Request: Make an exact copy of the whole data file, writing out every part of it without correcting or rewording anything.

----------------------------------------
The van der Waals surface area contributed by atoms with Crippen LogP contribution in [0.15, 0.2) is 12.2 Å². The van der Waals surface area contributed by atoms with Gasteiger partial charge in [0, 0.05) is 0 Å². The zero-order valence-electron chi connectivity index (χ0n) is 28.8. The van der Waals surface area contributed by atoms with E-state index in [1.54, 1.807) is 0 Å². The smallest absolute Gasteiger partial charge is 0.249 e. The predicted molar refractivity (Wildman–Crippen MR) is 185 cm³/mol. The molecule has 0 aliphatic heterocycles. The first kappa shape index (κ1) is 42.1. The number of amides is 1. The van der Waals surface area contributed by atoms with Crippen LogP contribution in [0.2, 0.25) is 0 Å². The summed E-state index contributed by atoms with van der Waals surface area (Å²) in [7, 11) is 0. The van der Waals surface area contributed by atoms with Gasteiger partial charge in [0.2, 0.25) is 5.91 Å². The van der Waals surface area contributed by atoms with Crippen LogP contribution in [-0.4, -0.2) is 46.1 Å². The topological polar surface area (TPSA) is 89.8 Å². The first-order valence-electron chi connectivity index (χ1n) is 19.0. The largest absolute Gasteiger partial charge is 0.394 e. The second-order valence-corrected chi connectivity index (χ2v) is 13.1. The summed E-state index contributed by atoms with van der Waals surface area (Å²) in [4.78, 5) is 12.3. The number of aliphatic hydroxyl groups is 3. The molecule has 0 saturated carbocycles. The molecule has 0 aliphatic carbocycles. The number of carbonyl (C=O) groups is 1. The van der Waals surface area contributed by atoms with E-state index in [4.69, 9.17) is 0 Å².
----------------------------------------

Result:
The van der Waals surface area contributed by atoms with Crippen LogP contribution in [0.15, 0.2) is 12.2 Å². The van der Waals surface area contributed by atoms with Gasteiger partial charge in [0, 0.05) is 0 Å². The zero-order valence-electron chi connectivity index (χ0n) is 28.8. The van der Waals surface area contributed by atoms with E-state index in [1.54, 1.807) is 0 Å². The smallest absolute Gasteiger partial charge is 0.249 e. The predicted molar refractivity (Wildman–Crippen MR) is 185 cm³/mol. The molecule has 0 aliphatic heterocycles. The first kappa shape index (κ1) is 42.1. The number of amides is 1. The van der Waals surface area contributed by atoms with Crippen LogP contribution in [0.2, 0.25) is 0 Å². The summed E-state index contributed by atoms with van der Waals surface area (Å²) in [7, 11) is 0. The van der Waals surface area contributed by atoms with Gasteiger partial charge in [0.2, 0.25) is 5.91 Å². The van der Waals surface area contributed by atoms with Crippen LogP contribution in [-0.4, -0.2) is 46.1 Å². The topological polar surface area (TPSA) is 89.8 Å². The first-order valence-electron chi connectivity index (χ1n) is 19.0. The largest absolute Gasteiger partial charge is 0.394 e. The second-order valence-corrected chi connectivity index (χ2v) is 13.1. The summed E-state index contributed by atoms with van der Waals surface area (Å²) in [4.78, 5) is 12.3. The number of aliphatic hydroxyl groups is 3. The molecule has 0 saturated carbocycles. The molecule has 0 aliphatic carbocycles. The number of carbonyl (C=O) groups is 1. The van der Waals surface area contributed by atoms with E-state index in [4.69, 9.17) is 0 Å².